TMS is a safe and non-invasive procedure that involves the stimulation of a specific part of the brain by introducing a small electric current.

The contraption for TMS uses an electromagnetic coil that creates a magnetic field around the forehead to deliver the pulses to the specific region of the brain. It is a simple process that does not require anesthesia.

It does not lead to the loss of consciousness or seizures. People suffering from chronic depression and resulting anxiety disorders often resort to TMS therapy.

Different types of TMS can be useful for the patients:

  • Repetitive transcranial magnetic stimulation (rTMS) – This process needs a magnet to stimulate certain parts of the brain. The stimulation activates the region, and it is highly specific. It can potentially reduce the incidences of panic attacks, depressive episodes and treat several other mental disorders in long-term.
  • Deep transcranial magnetic stimulation (dTMS) – dTMS is one of the latest modifications of the traditional TMS method. It can reach the deep regions of the brain and stimulate larger portions. This outpatient procedure does not require sedation, and it does not result in short-term amnesia.

Trans-cranial magnetic stimulation does sound like a promising treatment for depression and anxiety disorders, but since it involves treating an intricate organ like the brain, you should always consider other options like medication, behavior therapy and psychotherapy before opting for TMS. Always talk to your physician and psychiatrist before agreeing to undergo any form of TMS.

What Else should You Know about Anxiety?

Anxiety disorder is more common than you are ready to believe. The percentage of people who suffer from anxiety exceeds the percentage of people who have subscribed to Netflix in 2015. Every year doctors diagnose over 21% of adults between the ages of 18 and 65 with one form of anxiety disorder or another.

Anxiety does not involve excessive worrying only. It often includes intricate behavioral “quirks” that can range from Sheldon Cooper to Adrian Monk! Sometimes, people with obsessive compulsive disorders come across as “neat freaks” or annoyingly fastidious. However, they suffer from an anxiety related issue where repeating specific tasks for a particular number of times brings them a moment’s relief.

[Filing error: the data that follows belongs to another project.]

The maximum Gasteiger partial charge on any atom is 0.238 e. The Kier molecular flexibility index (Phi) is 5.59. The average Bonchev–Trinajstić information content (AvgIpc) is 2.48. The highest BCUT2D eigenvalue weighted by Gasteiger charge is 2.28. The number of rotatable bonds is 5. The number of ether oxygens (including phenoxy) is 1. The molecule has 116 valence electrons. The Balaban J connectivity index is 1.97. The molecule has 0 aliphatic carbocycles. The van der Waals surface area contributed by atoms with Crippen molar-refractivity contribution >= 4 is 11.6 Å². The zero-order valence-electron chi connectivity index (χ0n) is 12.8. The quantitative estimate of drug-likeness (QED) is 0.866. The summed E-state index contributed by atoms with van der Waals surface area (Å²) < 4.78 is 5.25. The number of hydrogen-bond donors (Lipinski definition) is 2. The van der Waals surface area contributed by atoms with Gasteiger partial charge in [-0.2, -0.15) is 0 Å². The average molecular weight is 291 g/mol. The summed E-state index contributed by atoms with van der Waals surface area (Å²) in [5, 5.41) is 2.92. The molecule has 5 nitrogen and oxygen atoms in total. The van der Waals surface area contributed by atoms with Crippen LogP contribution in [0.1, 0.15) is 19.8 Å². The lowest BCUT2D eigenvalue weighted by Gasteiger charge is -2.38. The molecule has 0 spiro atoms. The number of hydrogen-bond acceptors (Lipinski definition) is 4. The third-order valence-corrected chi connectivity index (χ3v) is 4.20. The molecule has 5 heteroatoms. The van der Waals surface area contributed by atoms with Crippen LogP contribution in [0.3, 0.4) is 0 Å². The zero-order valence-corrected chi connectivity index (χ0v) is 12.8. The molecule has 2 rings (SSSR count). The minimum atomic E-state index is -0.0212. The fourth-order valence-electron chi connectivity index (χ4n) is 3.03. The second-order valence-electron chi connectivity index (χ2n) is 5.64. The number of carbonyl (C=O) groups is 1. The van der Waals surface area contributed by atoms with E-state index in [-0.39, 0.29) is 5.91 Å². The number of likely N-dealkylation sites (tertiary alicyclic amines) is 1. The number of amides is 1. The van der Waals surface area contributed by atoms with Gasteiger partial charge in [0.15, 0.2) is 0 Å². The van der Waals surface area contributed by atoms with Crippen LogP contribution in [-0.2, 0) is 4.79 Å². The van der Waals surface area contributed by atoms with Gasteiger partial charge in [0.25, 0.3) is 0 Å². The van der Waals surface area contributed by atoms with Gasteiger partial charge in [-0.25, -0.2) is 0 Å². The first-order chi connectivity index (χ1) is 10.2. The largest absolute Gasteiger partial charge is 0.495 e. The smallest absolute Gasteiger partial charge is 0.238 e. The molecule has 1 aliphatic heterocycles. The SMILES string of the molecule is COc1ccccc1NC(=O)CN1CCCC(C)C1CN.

Age, gender and social status do not restrict anxiety and even toddlers can suffer from it. Defining anxiety is difficult due to its heterogeneity in cause, symptoms, and diagnosis. Two people sharing the same diagnosis can have different symptoms that can make their treatments completely different.

So, anyone can suffer from anxiety. Although very few will view breathlessness, suffocation, nausea, headache and palpitation as signs of weakness, anxiety is anything but weakness. It is your mind trying to warn you about an imminent threat that usually is not there. 

When you are experiencing an episode of anxiety attack or a panic attack, instead of shutting yourself off in your room, drawing the curtains and putting on loud music, you should try to speak with someone who cares. Call a helpline number if you can’t think of anyone you trust.

You might want to engage in something physical. Swim, climb the stairs, do ten jumping jacks or simply go for a walk. Let your body use some pent-up energy. A light physical workout will bring your breathing back to normal and restore your normal heart rate.

The Last Words

Mental health is just as important as physical health. People with mental health issues including anxiety find it challenging to ask for help since the causes of their distress are not always apparent.

When a person complains of overwhelming fatigue, sudden shortness of breath, the fear of dying, constant edginess, the inability to relax, continuous exhaustion or sudden onset of fear, even the best doctors are sometimes unable to find the real cause for these.

People have the habit of dismissing symptoms as imaginary quirks when the tests show no conclusive results. Most mental health issues do not have definitive tests. As a result, anxiety and resulting sleep issues remain social stigmas. You need to speak up for yourself or anyone else with similar challenges in their lives.

Get the help of a psychologist or a psychiatrist if you experience these symptoms. Anxiety and sleep disorders have physiological manifestations and you need to treat and control them.